The perceived role of caregivers in emotional development and behavior is not well understood. To encourage candid responses and reflective practice, I devised scenarios with the same phrasing (“How helpful would it be if a [caregiver] of a same-age child were to [spank]…”). Scale items were grounded in the literature, pretested by expert reviewers and mothers, and rated by 114 mothers from a low-income Head Start program. I found within-group variability in parental beliefs about their role in emotional development (e.g., if helpful to offer words aligned with feelings, yell, use emotion pictures, or expect a preschool child to cope with negative stimuli). Preliminary data suggest indirect, reflective questioning was well-received and informative. Implications are discussed, including the need to explore diverse caregivers’ perceived role in emotional development and the potential for this line of questioning to serve as a screening tool to inform more tailored parental outreach.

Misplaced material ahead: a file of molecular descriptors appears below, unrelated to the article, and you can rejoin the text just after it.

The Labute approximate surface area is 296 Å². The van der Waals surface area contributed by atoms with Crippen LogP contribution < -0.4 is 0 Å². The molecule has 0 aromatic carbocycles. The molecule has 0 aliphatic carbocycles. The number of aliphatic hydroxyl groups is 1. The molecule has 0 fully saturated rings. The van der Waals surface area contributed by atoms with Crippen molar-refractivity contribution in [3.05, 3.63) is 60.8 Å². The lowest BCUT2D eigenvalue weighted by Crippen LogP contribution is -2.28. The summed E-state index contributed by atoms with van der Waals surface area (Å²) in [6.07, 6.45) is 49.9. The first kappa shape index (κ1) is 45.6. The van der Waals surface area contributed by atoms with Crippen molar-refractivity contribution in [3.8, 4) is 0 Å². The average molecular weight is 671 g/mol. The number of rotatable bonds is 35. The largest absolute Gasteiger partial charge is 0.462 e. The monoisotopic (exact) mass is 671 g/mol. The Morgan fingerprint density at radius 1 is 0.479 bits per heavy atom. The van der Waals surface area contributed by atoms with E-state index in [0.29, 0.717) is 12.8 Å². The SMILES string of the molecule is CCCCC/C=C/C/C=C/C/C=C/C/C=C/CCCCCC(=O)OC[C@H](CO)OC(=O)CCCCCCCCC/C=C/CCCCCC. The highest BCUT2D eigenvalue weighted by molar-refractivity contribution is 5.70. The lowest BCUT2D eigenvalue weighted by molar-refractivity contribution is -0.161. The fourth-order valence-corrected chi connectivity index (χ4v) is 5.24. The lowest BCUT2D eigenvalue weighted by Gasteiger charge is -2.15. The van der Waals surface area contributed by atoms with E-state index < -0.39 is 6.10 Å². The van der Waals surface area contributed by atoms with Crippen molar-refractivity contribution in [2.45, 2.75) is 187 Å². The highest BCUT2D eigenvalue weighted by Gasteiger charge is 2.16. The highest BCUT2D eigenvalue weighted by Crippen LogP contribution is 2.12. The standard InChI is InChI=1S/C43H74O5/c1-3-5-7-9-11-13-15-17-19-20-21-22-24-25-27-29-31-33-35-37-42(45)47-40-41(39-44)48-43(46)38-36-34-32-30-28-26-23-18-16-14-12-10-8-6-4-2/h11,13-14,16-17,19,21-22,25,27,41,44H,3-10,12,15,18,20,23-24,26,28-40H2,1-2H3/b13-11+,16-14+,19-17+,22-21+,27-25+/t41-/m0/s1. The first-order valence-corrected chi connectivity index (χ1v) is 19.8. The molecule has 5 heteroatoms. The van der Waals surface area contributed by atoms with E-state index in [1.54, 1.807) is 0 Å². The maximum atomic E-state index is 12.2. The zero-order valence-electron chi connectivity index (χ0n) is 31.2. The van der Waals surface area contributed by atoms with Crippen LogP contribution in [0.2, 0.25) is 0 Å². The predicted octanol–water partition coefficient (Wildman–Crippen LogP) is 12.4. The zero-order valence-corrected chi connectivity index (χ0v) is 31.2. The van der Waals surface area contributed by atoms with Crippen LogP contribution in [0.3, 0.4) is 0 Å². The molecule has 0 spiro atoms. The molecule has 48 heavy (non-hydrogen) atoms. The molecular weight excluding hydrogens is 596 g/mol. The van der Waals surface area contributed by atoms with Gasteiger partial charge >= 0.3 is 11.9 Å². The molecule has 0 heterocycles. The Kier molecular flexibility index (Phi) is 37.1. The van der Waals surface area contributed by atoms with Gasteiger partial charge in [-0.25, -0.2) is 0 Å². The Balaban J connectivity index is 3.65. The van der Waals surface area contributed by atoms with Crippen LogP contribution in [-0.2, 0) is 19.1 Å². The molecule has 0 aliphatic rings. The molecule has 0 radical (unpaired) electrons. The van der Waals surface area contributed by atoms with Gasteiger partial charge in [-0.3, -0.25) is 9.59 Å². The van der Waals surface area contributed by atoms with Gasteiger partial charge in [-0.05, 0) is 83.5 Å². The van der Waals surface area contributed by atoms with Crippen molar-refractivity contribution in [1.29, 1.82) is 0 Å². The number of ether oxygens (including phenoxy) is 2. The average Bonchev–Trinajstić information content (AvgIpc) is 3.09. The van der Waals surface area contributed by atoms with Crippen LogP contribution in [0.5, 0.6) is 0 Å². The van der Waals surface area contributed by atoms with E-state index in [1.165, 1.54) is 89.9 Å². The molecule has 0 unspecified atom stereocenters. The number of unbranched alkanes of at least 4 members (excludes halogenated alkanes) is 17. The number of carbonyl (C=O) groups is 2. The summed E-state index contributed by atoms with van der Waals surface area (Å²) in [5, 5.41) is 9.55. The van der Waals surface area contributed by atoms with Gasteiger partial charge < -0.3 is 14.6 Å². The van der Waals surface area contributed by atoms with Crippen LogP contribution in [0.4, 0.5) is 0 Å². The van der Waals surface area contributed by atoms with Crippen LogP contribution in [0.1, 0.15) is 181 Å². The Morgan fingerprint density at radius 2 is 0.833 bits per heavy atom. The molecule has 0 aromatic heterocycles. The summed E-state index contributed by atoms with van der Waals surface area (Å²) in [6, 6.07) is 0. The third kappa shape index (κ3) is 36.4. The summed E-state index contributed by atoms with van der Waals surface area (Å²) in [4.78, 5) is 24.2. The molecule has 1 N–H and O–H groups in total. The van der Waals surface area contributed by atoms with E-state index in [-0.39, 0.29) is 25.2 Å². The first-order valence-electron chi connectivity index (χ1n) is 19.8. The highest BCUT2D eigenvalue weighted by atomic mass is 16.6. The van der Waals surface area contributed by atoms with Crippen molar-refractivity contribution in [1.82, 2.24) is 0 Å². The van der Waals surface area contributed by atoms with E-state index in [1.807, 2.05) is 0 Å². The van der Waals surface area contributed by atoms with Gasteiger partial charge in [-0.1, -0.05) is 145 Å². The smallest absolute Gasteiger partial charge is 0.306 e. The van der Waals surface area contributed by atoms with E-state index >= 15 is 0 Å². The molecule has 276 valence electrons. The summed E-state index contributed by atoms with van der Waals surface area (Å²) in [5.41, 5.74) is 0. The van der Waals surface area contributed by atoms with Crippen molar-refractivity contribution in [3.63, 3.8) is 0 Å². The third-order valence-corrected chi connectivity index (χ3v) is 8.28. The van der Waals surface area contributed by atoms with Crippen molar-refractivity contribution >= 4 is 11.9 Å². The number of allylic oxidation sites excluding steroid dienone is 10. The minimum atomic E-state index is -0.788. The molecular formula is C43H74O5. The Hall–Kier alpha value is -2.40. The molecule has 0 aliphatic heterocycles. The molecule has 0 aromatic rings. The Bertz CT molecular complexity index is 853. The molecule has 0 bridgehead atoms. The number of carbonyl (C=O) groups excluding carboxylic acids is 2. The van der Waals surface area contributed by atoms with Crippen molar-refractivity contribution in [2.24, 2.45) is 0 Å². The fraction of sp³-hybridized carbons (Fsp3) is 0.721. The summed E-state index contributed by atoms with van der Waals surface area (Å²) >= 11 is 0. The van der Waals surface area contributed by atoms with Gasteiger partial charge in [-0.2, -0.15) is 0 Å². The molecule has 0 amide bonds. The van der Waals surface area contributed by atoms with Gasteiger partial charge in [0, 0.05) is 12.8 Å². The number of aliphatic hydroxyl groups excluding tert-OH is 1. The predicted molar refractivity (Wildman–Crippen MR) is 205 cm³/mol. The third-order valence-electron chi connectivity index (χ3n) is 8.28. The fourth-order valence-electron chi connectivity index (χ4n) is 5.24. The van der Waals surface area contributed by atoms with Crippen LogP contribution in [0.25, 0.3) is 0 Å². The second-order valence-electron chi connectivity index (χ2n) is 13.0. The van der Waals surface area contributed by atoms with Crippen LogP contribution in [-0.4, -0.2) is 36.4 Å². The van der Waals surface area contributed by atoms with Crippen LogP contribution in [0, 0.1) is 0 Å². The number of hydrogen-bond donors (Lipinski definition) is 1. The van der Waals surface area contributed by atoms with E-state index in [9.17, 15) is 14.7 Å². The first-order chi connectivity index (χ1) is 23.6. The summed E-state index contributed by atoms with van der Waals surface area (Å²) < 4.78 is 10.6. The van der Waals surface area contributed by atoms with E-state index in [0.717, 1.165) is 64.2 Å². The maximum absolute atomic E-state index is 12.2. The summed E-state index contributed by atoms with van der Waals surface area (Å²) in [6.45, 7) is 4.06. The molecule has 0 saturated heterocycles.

All Science Journal Classification (ASJC) codes
- Developmental and Educational Psychology
- Applied Psychology
- Life-span and Life-course Studies